ICE was created with overwhelming bipartisan support in Congress and the signing into law of the Homeland Security Act of 2002 by George W. Bush on November 25, 2002. The act established DHS and the cabinet-level position of the Secretary of Homeland Security, which both began operations in 2003 just before the launching of the US invasion of Iraq. The creation of DHS was the largest federal government reorganization next to the establishment of the Department of Defense (DoD) in 1947.

DHS incorporated 23 previous federal agencies and consolidated them into 16 subdepartments including ICE, Customs and Border Protection (CBP), the Federal Emergency Management Agency (FEMA), the US Coast Guard and the US Secret Service.

The adoption of the Homeland Security Act of 2002 amounted to the domestic side of the implementation of the USA PATRIOT Act, the law passed six weeks after the terrorist attacks of 9/11 which authorized the various US federal law enforcement organizations—including the FBI, NSA and CIA, and later the DHS—to violate the democratic rights of Americans and foreigners with impunity under the aegis of the “national security” needs of the US government.

According to the official verbiage of DHS, the purpose of ICE is to “protect America from cross-border crime and illegal immigration that threaten national security and public safety.” However, the Georgetown investigation says, “ICE began broadening the scope of its data collection in response to the events of Sept. 11, 2001, as part of an overarching federal initiative to radically increase domestic surveillance under the auspices of the ‘war on terror.’”

As the Georgetown report explains, US Senator Robert Byrd (Democrat of West Virginia) was one of just nine senators to vote against the Homeland Security Act. At the time, Byrd called it an “enormous grant of power to the executive branch,” and he warned that DHS would function as “a massive chamber of secrets,” and “without any real mechanism to ensure those powers are not abused.”

Byrd added that the Homeland Security Act gave the Secretary of DHS, “almost unlimited access to intelligence ... without adequate protections against misuse.” On November 19, 2002, six days before President Bush signed it into law, Byrd said the White House “told us it is not planning to create a new domestic spy agency in the United States.”

The White House, as usual, was lying. The authorizations for domestic emergency “national security” measures led to the most extensive electronic surveillance program anywhere in the world. As detailed in 2013 by NSA and CIA intelligence analyst and whistle-blower Edward Snowden, the US government used the “war on terror” to move forward with a program to gather the electronic communications of everyone in the world. Meanwhile, with the use of specially designed software tools, as Snowden explained, security and law enforcement agencies are observing the online activity of targeted individuals in real time.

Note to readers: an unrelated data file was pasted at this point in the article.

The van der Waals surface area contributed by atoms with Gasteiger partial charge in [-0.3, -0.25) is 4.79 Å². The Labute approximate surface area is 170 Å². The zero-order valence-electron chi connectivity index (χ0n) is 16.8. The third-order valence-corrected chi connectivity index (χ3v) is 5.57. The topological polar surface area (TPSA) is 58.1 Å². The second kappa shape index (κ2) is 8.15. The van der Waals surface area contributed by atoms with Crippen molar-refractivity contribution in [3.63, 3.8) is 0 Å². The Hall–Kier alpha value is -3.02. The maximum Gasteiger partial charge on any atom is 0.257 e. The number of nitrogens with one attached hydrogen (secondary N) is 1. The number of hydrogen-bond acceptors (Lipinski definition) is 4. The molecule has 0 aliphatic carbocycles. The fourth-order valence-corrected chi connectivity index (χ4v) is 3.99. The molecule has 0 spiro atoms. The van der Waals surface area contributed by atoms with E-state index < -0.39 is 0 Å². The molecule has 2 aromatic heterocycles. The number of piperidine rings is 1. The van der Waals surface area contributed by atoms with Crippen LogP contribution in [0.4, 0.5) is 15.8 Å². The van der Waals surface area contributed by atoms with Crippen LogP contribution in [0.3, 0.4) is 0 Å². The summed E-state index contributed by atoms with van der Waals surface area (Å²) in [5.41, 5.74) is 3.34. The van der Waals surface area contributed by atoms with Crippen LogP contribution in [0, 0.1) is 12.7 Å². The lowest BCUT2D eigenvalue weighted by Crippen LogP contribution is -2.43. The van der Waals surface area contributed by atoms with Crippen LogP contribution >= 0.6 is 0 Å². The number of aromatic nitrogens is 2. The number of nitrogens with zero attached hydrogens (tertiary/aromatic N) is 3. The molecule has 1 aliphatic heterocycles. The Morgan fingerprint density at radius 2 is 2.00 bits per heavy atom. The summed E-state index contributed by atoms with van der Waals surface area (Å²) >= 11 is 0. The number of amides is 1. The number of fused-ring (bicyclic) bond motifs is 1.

It is a fact that the imperialist wars launched by the Bush White House in the aftermath of 9/11, the continuation and extension of those wars by the Obama and Trump administrations and the present US-NATO proxy war against Russia in Ukraine, have required an ever-deepening series of attacks on democratic rights within the US.

The revelations about the electronic dragnet operated by ICE are the latest in a series of reports that demonstrate—despite reassurances from Congress and the US judiciary that such programs either do not exist or function in accordance with constitutional protections—the US government is spying on the public continuously and preparing advanced electronic tools such as biometrics and facial recognition for repressive purposes.

Well aware of the popular opposition to war and expanding resistance to the criminal government response to the pandemic and the deepening economic crisis of the capitalist system, the law enforcement and intelligence apparatus of the state is preparing the surveillance infrastructure for mass repression. The working class can place no confidence in any section of the political establishment or the US government to defend its democratic rights. It must take up the fight with its own strength against the 24-hour electronic surveillance of the public by the government.